The development of the Common Core Standards for English, Language Arts and Literacy in History/Social Studies, Sciences, and Technical Subjects has spurred renewed interest in teaching students to navigate challenging texts. The focus of the standards is on college and career readiness, to aid American students in being successful in earning a degree and in having the skills to be successful in the 21st Century workplace.
You can hardly go anywhere anymore without hearing someone talking about something they have “pinned.” Pinterest is one of the newer social networking sites and people are flocking to get involved. Users create boards onto which they pin things they would like to return to someday and those items are then shared with their followers. Pins are linked to their original spots on the web, allowing Pinterest users to return to the site at a later date.
The biggest complaint from Pinterest users is the fact that they waste so much time pinning things but never return to actually complete any of the projects. It has become obvious to me that teacher resources are well-suited to for pinning to Pinterest boards.
The No Child Left Behind (NCLB) legislation of 2001 continues to have an impact on public education. The act was passed as an effort to encourage schools that receive federal funding to make adequate yearly progress (AYP) across all subgroups. States have developed and administered student evaluations for the the past decade, but many are finding the legislation limiting in its focus and unrealistic in its expectations.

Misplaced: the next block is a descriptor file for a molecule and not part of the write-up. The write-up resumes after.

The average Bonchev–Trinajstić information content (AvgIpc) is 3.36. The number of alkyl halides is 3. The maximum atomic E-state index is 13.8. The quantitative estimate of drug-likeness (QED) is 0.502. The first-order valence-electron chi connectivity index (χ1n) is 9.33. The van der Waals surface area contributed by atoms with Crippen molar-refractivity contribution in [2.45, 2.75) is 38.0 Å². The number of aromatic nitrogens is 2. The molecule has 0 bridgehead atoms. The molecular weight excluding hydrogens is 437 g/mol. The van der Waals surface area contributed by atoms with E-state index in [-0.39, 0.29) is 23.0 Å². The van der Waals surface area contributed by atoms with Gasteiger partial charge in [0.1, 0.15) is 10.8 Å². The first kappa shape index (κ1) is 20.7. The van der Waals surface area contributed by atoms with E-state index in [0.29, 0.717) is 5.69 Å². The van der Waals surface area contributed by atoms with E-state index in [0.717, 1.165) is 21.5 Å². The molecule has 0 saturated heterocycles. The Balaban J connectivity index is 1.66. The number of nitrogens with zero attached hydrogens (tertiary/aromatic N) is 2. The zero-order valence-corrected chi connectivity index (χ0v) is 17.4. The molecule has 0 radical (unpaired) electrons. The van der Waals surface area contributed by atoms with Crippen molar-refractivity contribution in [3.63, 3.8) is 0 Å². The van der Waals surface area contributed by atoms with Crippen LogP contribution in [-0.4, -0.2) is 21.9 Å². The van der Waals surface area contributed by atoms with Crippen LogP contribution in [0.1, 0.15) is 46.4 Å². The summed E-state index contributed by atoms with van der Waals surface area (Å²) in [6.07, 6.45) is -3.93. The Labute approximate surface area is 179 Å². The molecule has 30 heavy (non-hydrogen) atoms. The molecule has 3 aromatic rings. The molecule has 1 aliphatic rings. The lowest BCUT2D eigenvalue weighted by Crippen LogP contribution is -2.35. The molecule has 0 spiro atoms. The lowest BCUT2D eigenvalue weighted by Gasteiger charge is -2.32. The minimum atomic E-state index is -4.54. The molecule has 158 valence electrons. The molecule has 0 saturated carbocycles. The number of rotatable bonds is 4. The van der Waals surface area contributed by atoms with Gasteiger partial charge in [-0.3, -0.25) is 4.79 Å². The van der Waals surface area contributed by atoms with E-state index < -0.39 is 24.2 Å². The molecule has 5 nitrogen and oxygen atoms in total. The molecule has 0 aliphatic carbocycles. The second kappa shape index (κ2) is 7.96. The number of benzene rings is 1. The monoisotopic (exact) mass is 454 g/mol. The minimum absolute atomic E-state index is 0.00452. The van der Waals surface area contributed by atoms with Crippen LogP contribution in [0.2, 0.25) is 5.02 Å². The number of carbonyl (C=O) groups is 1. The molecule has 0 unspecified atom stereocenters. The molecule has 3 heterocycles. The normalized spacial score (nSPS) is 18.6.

Limits of the Legislation
The legislation was designed to close the achievement gap between subgroups and has been successful in its requirements on school districts to collect achievement data and use the data to inform instruction.
Unfortunately many schools are discovering that the NCLB law, an extension of the Elementary and Secondary Education Act of 1965, is limited in its ability to track gains in student achievement (explore state-by-state progress in this interactive map). The legislation requires schools to meet increasingly higher scores and placed labels describing their non-performance on those that have not kept pace. Schools are required to meet a 100% proficiency level for all students by 2014.
Just as the expectation of working in the same job at the same company for one’s entire career has faded, gone also are the days of one-size-fits-all education. Educators have embraced differentiation in their instruction and schools today strive to provide a wide variety of opportunities for students to demonstrate their mastery of content.
At the same time, special education laws are changing to better meet the needs of the diverse learners entering our classrooms each day. In Wisconsin, the Specific Learning Disabilities (SLD) law will change December 1, 2013, to include analyzing data collected through regular education interventions with students that are not progressing sufficiently.
Childhood assessment with learning intervention
Students will no longer be deemed disabled using the discrepancy model, rather, students that are not progressing at grade level will be monitored intensively and offered learning interventions through the regular education programs.